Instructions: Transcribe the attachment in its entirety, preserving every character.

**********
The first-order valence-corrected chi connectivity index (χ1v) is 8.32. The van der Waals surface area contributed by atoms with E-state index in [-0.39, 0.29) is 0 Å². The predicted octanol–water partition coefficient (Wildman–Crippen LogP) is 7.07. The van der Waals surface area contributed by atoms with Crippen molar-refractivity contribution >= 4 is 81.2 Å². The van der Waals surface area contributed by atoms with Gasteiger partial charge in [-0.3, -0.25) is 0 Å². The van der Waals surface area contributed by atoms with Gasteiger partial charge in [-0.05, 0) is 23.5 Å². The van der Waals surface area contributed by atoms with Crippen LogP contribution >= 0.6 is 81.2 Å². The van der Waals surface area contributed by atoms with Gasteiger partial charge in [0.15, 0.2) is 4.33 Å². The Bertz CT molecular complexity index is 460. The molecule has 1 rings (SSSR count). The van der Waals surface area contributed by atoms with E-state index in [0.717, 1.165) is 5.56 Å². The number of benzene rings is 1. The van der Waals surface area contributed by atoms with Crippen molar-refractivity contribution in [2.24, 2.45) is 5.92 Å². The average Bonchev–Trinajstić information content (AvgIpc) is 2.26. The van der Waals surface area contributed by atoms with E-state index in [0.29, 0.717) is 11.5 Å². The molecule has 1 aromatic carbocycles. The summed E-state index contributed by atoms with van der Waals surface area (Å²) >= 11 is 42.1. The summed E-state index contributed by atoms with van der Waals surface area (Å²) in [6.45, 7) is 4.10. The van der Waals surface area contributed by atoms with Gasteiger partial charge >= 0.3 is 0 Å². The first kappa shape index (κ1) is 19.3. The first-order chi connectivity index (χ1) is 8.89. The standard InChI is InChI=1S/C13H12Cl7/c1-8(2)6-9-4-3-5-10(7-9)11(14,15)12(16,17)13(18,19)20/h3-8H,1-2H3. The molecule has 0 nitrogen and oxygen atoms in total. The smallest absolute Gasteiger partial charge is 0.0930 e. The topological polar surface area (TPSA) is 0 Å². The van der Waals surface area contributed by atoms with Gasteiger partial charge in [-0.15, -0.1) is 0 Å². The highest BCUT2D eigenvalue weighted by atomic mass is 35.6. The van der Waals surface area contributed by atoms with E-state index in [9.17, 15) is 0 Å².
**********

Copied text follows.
The first-order valence-corrected chi connectivity index (χ1v) is 8.32. The van der Waals surface area contributed by atoms with E-state index in [-0.39, 0.29) is 0 Å². The predicted octanol–water partition coefficient (Wildman–Crippen LogP) is 7.07. The van der Waals surface area contributed by atoms with Crippen molar-refractivity contribution >= 4 is 81.2 Å². The van der Waals surface area contributed by atoms with Gasteiger partial charge in [-0.3, -0.25) is 0 Å². The van der Waals surface area contributed by atoms with Gasteiger partial charge in [-0.05, 0) is 23.5 Å². The van der Waals surface area contributed by atoms with Crippen LogP contribution >= 0.6 is 81.2 Å². The van der Waals surface area contributed by atoms with Gasteiger partial charge in [0.15, 0.2) is 4.33 Å². The Bertz CT molecular complexity index is 460. The molecule has 1 rings (SSSR count). The van der Waals surface area contributed by atoms with E-state index in [0.717, 1.165) is 5.56 Å². The number of benzene rings is 1. The van der Waals surface area contributed by atoms with Crippen molar-refractivity contribution in [2.24, 2.45) is 5.92 Å². The average Bonchev–Trinajstić information content (AvgIpc) is 2.26. The van der Waals surface area contributed by atoms with E-state index in [0.29, 0.717) is 11.5 Å². The molecule has 1 aromatic carbocycles. The summed E-state index contributed by atoms with van der Waals surface area (Å²) >= 11 is 42.1. The summed E-state index contributed by atoms with van der Waals surface area (Å²) in [6.45, 7) is 4.10. The van der Waals surface area contributed by atoms with Gasteiger partial charge >= 0.3 is 0 Å². The first kappa shape index (κ1) is 19.3. The first-order chi connectivity index (χ1) is 8.89. The standard InChI is InChI=1S/C13H12Cl7/c1-8(2)6-9-4-3-5-10(7-9)11(14,15)12(16,17)13(18,19)20/h3-8H,1-2H3. The molecule has 0 nitrogen and oxygen atoms in total. The smallest absolute Gasteiger partial charge is 0.0930 e. The topological polar surface area (TPSA) is 0 Å². The van der Waals surface area contributed by atoms with Gasteiger partial charge in [-0.15, -0.1) is 0 Å². The highest BCUT2D eigenvalue weighted by atomic mass is 35.6. The van der Waals surface area contributed by atoms with E-state index in [9.17, 15) is 0 Å².